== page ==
Exploit your comparative advantages
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CTA. 2002. Exploit your comparative advantages. Rural Radio Resource Pack 02/5. Wageningen, The Netherlands: CTA.
Permanent link to cite or share this item: https://hdl.handle.net/10568/57147
An economist from Zambia?s National Farmers Union suggests that farmers need to be very careful in choosing which crops to grow, so that these match the capabilities of their land and climate, and the type of markets which they can access.
Exploit your comparative advantages Cue: When choosing which crop to grow, there are two major factors that farmers must consider. The first is their agro-ecological situation, in other words, the character of the land they farm and the climate they live in. Temperature, rainfall, gradient of land and soil type will all have an influence on crop choice. The second factor involves the opportunities that the farmer will have to sell the crop. For example, if the farmer lives in a remote area far from any markets, it will be difficult to make a good profit from growing and selling a bulky, low value crop like maize, since the costs of transporting it to market will be so high. A low volume but high value crop like cashew nuts might be a better alternative. With the liberalisation of trade in Africa, the importance of farmers selecting the right crop for their situation has never been higher. Competition from foreign exports means that farmers have to exploit any comparative advantage they have in terms of what crops they can grow and which markets they can access. In Zambia, the National Farmers Union (the ZNFU), is helping farmers to cope with the pressures they have experienced since the liberalisation of the economy ten years ago. Alfred Mwila, an economist at the ZNFU spoke to Chris Kakunta about the problems and solutions for small-scale farmers. IN: ?The farmers have been ?? OUT: ??among our small-scale farmers.? DUR?N 3?21? BACK ANNOUNCEMENT: Alfred Mwila of the Zambia National Farmers Union encouraging farmers to exploit their comparative advantages in order to boost their profits. Transcript Mwila The farmers have been facing the major problem of low producer prices, and the kind of enterprises that they are engaged in are not giving them the profits that will enable them to reinvest in agriculture. So essentially they are engaging in enterprises that are giving them a loss, and this is a big problem. For them to generate a profit they need to sell, they need to be guaranteed of a market, and they need to produce in the most cost effective way, and for this they need some facilitation. Kakunta So as Zambia National Farmers Union, what are you doing in order to help these farmers come out of these negative impacts that have been created as a result of liberalised policies. Mwila One of the things that we engage in is the provision of information to our members, to enable them make timely and economic decisions. We are able to advise our members that the appropriate crops for these areas are ABCD, what is an economic price for which they should sell their farm outputs. Kakunta What about the farmers, what should they do themselves in order for them to benefit? Mwila Our farmers need to embrace issues related to quality. They should be able to produce efficiently, package their produce, and be able to land their produce in their neighbouring countries or beyond, at a cost where they will make a profit. So they have a challenge as well, to position themselves strategically. They should stop growing or engaging in enterprises that are totally unprofitable. Our farmers need to produce, or engage in an enterprise that has comparative advantage. Before liberalisation, there was a deliberate policy to promote maize production, and maize as a result, was even promoted in areas where it is not agro-ecologically suitable, or indeed competitive, because of the distance from the market. So we need to reorient our farmers towards thinking of engaging in enterprises where they know that they are agro-ecologically suitable, and they are profitable. One province for example will be specialising in maize, because they are close to the market. Maize is a bulky product, so they will be able to take advantage of the closeness of the market, and they will be able to make a profit, because they will have less transport costs. Where it is impossible to grow maize, say Western Province, certainly we may just encourage them to grow maize at subsistence level, and not to look at maize as a cash crop. And they should be encouraged to grow what other provinces are not growing right now. And they would certainly have certain comparative advantages in, say, cashew nuts, because of the conditions there. It is certainly most ideal, and we should promote such enterprises. So those are the kind of issues that we feel should be addressed that have been a consequence of liberalisation. Ideally the small-scale sector to us is a very critical sector. It has been growing in number, but unfortunately not contributing to the economy in real terms. So that is a worry, and I think we need address something for this huge potential that exists among our small-scale farmers. End of track.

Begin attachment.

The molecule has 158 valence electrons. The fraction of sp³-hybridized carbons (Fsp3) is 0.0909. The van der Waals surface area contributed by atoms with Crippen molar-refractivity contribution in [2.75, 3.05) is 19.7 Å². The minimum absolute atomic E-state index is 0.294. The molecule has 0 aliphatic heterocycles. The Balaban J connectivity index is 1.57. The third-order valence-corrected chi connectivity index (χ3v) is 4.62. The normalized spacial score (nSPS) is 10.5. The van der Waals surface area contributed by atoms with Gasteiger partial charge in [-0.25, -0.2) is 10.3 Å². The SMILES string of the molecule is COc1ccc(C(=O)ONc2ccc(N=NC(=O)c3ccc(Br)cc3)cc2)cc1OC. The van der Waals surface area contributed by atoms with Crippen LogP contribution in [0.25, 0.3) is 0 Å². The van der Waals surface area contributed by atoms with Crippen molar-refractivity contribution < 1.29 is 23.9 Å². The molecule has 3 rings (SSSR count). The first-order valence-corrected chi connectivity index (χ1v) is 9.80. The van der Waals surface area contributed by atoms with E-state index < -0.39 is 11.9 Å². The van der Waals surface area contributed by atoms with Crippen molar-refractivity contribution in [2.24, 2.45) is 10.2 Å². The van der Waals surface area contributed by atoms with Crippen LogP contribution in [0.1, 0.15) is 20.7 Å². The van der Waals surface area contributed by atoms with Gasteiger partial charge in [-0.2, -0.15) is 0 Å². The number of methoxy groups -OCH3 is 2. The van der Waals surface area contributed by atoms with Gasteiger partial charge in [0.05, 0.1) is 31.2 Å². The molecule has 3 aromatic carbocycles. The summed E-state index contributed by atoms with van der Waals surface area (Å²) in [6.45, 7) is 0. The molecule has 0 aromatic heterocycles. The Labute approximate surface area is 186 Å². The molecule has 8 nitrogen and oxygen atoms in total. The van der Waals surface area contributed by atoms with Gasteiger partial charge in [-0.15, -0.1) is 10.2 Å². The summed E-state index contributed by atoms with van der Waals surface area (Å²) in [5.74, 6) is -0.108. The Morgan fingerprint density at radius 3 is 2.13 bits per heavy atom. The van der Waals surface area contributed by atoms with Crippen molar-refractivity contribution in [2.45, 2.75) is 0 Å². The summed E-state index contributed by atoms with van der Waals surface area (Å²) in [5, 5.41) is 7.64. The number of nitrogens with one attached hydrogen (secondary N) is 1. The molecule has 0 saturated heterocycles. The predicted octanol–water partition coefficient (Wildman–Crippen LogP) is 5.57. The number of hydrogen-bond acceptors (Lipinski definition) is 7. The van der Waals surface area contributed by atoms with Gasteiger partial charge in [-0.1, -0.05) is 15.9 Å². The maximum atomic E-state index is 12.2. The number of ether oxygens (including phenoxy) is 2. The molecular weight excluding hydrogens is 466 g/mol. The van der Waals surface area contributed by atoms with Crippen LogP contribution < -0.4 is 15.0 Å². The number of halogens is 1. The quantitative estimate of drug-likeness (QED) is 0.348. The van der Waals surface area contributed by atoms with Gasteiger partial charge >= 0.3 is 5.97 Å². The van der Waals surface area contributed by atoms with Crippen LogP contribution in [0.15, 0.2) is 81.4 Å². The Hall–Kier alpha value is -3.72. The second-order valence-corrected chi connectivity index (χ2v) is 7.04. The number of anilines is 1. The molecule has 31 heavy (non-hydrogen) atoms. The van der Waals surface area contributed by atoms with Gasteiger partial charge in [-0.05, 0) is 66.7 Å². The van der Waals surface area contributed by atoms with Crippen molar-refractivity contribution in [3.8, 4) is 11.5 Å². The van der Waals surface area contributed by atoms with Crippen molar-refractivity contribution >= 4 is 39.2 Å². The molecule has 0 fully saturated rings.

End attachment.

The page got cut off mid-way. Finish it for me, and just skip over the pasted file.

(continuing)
SubjectsMARKETING AND TRADE;
- CTA Rural Radio